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Friday, 26 January, 2001, 11:02 GMT
Keith Vaz: Minister and networker
Keith Vaz
Keith Vaz was the first Asian minister in the Commons
Keith Vaz is under pressure to disclose the role he played in helping the Hinduja brothers secure UK passports.

He made inquires to the Home Office about the Hinduja passport applications and is believed to have written to Tony Blair and Peter Mandelson on their behalf.


I am a leading member, if not the leading member, of the Asian community in this country

Keith Vaz
However, Mr Vaz says he has done nothing wrong adding that he is often asked "for support" by members of the Asian community.

"I am a leading member, if not the leading member, of the Asian community in this country. All kinds of people ask me for support," he said recently.

Mr Vaz has certainly been a prominent member of the Asian community since his election to parliament in 1987.

Brushes with controversy

A solicitor, turned barrister, turned MP, Mr Vaz has been described variously as "charming"; "witty, shallow, hardworking"; "kind and generous"; and "a show off".

The Lord Chancellor Lord Irvine once described him as "the most incredible networker I have ever met".

Elected by the voters of Leicester East in 1987, Mr Vaz was first appointed to the Labour frontbench five years later as a junior environment spokesman.

He was appointed Minister for Europe at the Foreign Office by prime minister Tony Blair in 1999 becoming the first Asian minister in the Commons.

In recent months, he has been a strong voice in the government's campaign to fight anti-Europe claims from the opposition and the Eurosceptic media.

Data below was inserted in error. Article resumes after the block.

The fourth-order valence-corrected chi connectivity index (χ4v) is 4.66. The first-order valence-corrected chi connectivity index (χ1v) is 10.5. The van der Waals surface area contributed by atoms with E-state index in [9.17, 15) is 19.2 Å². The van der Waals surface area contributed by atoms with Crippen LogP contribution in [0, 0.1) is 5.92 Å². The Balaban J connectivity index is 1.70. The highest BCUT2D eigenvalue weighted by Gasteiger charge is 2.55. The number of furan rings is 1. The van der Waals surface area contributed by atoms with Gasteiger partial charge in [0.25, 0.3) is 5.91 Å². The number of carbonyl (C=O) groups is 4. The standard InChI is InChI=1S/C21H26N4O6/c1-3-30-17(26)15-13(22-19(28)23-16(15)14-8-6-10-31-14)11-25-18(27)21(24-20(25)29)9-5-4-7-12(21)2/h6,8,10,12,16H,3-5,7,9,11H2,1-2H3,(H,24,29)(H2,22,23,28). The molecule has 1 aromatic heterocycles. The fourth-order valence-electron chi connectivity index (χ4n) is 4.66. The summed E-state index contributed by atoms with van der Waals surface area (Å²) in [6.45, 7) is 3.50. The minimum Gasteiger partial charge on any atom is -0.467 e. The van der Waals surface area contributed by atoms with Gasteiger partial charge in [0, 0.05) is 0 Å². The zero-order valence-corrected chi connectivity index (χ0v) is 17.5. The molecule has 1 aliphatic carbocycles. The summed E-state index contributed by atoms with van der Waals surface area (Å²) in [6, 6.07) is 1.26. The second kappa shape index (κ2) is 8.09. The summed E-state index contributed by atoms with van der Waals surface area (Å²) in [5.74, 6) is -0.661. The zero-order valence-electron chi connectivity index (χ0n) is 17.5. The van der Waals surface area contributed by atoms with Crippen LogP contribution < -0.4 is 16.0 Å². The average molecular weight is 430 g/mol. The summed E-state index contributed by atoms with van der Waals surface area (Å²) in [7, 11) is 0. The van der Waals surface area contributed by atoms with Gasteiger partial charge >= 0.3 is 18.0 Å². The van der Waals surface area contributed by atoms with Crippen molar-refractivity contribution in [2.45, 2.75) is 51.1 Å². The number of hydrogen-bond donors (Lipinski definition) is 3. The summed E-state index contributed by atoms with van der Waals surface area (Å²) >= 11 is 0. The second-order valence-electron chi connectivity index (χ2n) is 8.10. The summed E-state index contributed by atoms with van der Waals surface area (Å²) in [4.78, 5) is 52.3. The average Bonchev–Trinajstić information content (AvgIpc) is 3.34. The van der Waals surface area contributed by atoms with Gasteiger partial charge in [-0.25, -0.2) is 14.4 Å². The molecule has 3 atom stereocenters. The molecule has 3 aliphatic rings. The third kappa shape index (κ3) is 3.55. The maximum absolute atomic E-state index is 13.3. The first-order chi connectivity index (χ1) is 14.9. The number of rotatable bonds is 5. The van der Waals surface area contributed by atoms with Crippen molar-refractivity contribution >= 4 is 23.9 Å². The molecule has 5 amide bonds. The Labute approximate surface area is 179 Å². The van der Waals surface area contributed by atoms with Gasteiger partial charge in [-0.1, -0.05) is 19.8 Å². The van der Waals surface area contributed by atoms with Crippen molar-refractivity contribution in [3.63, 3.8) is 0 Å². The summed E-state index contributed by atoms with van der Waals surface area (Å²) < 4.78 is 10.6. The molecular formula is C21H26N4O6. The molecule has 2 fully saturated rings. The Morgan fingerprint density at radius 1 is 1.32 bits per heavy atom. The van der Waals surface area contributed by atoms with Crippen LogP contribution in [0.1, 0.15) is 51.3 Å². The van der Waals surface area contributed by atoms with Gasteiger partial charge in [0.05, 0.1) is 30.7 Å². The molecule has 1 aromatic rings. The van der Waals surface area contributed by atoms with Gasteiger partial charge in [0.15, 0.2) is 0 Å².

Mr Vaz is a strong pro-European. He came under fire last year after threatening to hound Eurosceptics out of the Labour Party.

In one leaked letter, he was said to write: "We know who you Eurosceptics are and we're coming to get you in your constituencies."

While a backbencher Mr Vaz introduced a number of private members bills into the Commons and is regarded as a hard working MP.

Strong line against racism

He has taken a strong line against racism and has concerned himself with immigration issues urging successive governments to do more to speed up the application process.

He has been vocal on other matters too. In 1989, he accused Mrs Thatcher's government of a "conspiracy with muggers and rapists" because it had failed to boost police numbers in Leicester.

That same year, Mr Vaz was active in protests against Salman Rushdie's Satanic Verses book.

However, he came in for criticism when it emerged that he was leading anti-Rushdie marches one week only to telephone the author to sympathise the next.

In February 1990, he wrote in the Guardian newspaper urging Salman Rushdie not to publish the book in paperback because "there is no such thing as absolute freedom of speech" and the book had already provoked a huge section of the Muslim community.

That month, he caused outrage when he suggested that an IRA bomb in Leicester may have been planted by the army.

Denies allegations

There have also been allegations of ballot rigging and interfering in local council affairs in Leicester. He strongly denies the accusations.

He is also adamant that he did nothing wrong when he made inquiries regarding the Hinduja brother's passport applications.

An ambitious MP, Mr Vaz will hope the affair will do nothing to damage his future prospects.


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